Brutalism Architecture, From Time to Time
May 2, 2024
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The 'brutalist' style of architecture was recognized between the 1950s and 1970s, becoming the starting point of modern architecture. This style's characteristics are strong concrete forms and bold geometrics. No doubt, this style was also controversial at the time.

So, what is 'Brutalism Architecture'? Brutalism Architecture is known as a hot design style after the events of World War II, referred to as the most honest and brutal architectural style, to be more precise. Initially, this style of architecture was known in the UK and Europe before other areas of the hemisphere followed suit. This architectural style stems from the overlapping philosophies of the time, through various structural developments and geometric shapes that came to be called 'brutalist'.

Image Source: Architecture Review, 

Also, at that time, architects felt that designing a building with modernism not only contained aesthetic elements but more than that, through the development of structure and functionalism, expressed in designs that were extraordinary in form, also with great structural experiments, with all the limitations at that time, especially resources.

At that time, architecture was synonymous with ornaments and decorations that filled the building, so the brutalist architectural style changed people's view of materiality and building aesthetics, that buildings did not have to be decorative, but expression could appear through form and materials.

Here are our brutalist buildings from time to time!

Unité d'Habitation de Marseille

In 1952, Le Corbusier's work known as one of the first brutalist buildings, the Unité d'Habitation de Marseille, was an 18-storey workers' housing complex composed of free-standing concrete structures. As a shared living space, the building also functions as a communal area that connects users to the same activity at various times. With a capacity of 1,600 residents, the building is full of strong concrete structures with vertical gardens that successfully create a community within the building. 

Unite D'Habitation de Marseille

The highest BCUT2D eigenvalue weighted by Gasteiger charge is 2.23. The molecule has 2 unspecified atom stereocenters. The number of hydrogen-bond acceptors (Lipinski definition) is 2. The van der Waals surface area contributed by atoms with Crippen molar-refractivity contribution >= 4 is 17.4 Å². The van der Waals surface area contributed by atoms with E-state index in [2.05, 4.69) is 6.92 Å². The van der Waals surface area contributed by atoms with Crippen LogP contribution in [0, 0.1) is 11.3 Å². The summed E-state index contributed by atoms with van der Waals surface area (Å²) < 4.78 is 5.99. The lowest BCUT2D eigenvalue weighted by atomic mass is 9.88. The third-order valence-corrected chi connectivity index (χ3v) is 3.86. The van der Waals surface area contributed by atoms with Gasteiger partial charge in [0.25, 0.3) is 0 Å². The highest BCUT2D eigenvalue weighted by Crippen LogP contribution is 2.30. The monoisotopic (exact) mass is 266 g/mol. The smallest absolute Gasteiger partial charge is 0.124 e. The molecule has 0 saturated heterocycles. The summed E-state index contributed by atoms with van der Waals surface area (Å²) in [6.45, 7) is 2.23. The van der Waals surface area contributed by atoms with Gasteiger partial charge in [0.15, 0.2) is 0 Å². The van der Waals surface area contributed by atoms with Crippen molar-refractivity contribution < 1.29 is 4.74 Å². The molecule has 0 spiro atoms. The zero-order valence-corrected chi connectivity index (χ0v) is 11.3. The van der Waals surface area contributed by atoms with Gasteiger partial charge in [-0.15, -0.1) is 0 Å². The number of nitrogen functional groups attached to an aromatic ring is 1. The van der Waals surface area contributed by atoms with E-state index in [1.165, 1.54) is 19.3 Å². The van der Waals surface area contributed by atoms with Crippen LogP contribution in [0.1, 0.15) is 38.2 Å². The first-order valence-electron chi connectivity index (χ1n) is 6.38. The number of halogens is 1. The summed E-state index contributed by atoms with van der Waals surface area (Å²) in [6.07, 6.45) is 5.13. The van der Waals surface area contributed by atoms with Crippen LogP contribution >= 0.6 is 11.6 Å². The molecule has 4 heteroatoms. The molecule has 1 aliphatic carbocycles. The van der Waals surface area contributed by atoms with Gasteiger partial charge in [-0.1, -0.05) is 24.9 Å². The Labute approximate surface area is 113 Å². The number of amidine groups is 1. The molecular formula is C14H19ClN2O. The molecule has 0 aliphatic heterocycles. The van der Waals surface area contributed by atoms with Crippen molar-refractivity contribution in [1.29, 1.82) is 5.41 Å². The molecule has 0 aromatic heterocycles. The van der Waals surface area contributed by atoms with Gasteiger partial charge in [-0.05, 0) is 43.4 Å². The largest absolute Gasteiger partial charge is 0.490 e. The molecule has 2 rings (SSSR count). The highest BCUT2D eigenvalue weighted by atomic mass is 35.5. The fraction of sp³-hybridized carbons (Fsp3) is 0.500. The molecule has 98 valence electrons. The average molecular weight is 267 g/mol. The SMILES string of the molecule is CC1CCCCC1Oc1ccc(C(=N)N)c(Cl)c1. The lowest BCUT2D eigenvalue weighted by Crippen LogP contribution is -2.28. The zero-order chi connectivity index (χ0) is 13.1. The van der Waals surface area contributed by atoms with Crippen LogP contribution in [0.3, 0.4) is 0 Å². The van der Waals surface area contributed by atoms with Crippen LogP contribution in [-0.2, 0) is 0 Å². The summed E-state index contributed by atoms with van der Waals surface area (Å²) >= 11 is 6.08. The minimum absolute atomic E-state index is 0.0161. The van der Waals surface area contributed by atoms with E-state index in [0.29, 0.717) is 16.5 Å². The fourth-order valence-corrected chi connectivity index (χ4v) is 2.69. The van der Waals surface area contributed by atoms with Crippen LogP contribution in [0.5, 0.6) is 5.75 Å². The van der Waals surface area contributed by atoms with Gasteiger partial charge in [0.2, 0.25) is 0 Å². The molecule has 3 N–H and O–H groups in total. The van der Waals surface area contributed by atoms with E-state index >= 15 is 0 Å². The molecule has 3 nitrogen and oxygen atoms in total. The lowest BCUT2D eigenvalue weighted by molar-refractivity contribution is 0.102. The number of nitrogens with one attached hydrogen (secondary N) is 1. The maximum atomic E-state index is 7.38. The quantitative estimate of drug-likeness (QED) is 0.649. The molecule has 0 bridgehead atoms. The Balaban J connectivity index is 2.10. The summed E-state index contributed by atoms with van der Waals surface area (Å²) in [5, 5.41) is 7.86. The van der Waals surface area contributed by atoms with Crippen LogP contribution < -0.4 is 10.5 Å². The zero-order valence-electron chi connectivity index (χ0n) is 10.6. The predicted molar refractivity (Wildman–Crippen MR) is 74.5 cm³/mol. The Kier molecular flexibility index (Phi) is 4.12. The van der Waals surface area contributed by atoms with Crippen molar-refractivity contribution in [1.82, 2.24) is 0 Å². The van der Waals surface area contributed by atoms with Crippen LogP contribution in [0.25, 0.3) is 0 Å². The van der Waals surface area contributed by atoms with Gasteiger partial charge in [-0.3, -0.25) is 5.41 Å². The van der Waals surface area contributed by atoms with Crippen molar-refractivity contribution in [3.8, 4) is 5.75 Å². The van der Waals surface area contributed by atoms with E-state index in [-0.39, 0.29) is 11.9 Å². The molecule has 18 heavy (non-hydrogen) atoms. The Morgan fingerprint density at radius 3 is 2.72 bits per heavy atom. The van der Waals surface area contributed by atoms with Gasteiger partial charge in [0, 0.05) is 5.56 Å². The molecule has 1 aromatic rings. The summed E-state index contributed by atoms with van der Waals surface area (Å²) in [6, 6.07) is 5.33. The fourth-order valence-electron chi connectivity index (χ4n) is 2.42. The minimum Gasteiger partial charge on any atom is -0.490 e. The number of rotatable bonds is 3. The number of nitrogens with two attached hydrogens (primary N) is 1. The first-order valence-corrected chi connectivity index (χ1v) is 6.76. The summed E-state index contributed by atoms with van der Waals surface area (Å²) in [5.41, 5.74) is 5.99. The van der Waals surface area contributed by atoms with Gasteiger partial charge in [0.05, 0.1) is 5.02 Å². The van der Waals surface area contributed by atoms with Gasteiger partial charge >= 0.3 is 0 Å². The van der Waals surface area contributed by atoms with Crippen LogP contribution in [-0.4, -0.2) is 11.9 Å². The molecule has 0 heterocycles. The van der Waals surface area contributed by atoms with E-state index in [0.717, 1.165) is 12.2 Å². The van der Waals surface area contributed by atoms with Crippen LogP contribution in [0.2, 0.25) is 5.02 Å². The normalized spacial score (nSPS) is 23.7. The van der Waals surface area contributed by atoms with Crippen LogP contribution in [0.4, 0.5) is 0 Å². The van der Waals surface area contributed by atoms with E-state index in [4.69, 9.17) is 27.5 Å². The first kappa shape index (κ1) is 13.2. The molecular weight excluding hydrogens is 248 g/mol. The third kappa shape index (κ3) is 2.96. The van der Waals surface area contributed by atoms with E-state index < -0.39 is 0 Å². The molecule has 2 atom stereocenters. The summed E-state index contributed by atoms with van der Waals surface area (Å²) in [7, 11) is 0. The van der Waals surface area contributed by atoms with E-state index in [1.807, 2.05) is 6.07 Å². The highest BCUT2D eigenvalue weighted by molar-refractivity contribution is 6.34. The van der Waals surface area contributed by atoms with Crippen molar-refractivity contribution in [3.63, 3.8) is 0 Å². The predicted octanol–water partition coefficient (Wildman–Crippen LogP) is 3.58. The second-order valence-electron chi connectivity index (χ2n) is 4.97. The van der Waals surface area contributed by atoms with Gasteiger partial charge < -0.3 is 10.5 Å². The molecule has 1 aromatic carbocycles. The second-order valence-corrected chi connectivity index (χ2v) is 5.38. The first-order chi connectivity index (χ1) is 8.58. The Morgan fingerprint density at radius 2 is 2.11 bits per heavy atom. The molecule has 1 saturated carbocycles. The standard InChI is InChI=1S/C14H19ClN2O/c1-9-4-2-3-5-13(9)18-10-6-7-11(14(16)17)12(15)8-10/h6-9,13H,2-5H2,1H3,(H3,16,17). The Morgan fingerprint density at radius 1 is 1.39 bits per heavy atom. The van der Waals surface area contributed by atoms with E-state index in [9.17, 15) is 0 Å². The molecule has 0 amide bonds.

Unité d'Habitation de Marseille. Photograph by Vincent Desjardins & Rik Moran.

Smithdon Highschool

Located in England, this school building was the work of Peter and Alison Smithson in 1952. Like other brutalist buildings at that time, this school building was made with a structure that minimized the construction budget by prioritizing function, so ornaments are not present in this school building. The building is left honestly as it is through its main structure, concrete. However, unlike other brutalist buildings, Peter and Alison chose glass as a widely used material in this school building. 


Image Source: Architecture Review.

Habitat 67 

Ever seen a Jenga setup? Yes, this building, from the outside, looks like a huge jenga structure that is actually built. This building is the work of Moshe Safdie, one of Canada's most striking buildings. At first, the idea behind this building design was the behavior of living in the suburbs that have parks and privacy for residents. The building, constructed in 1967, is a residential complex composed of prefabricated concrete boxes stacked unevenly on each other. Although the area of these concrete boxes is the same, approximately 354 boxes, the building has different heights. 

Photograph by Gili Merin

Cameron Offices 

As mentioned before, the brutalist architectural style was previously known in the UK and Europe, this time the building style is far from the European continent, namely in Australia. Designed by John Andrews in 1972, the building is divided into nine wings that function as offices for the Canberra government and student accommodation offices for the University of Canberra. In the building's structure, precast concrete and in-situ concrete were used throughout. 

Image Source: Wikipedia.

So, what do you think of brutalist architecture? Does it still relate to nowadays functional and aesthetic needs?

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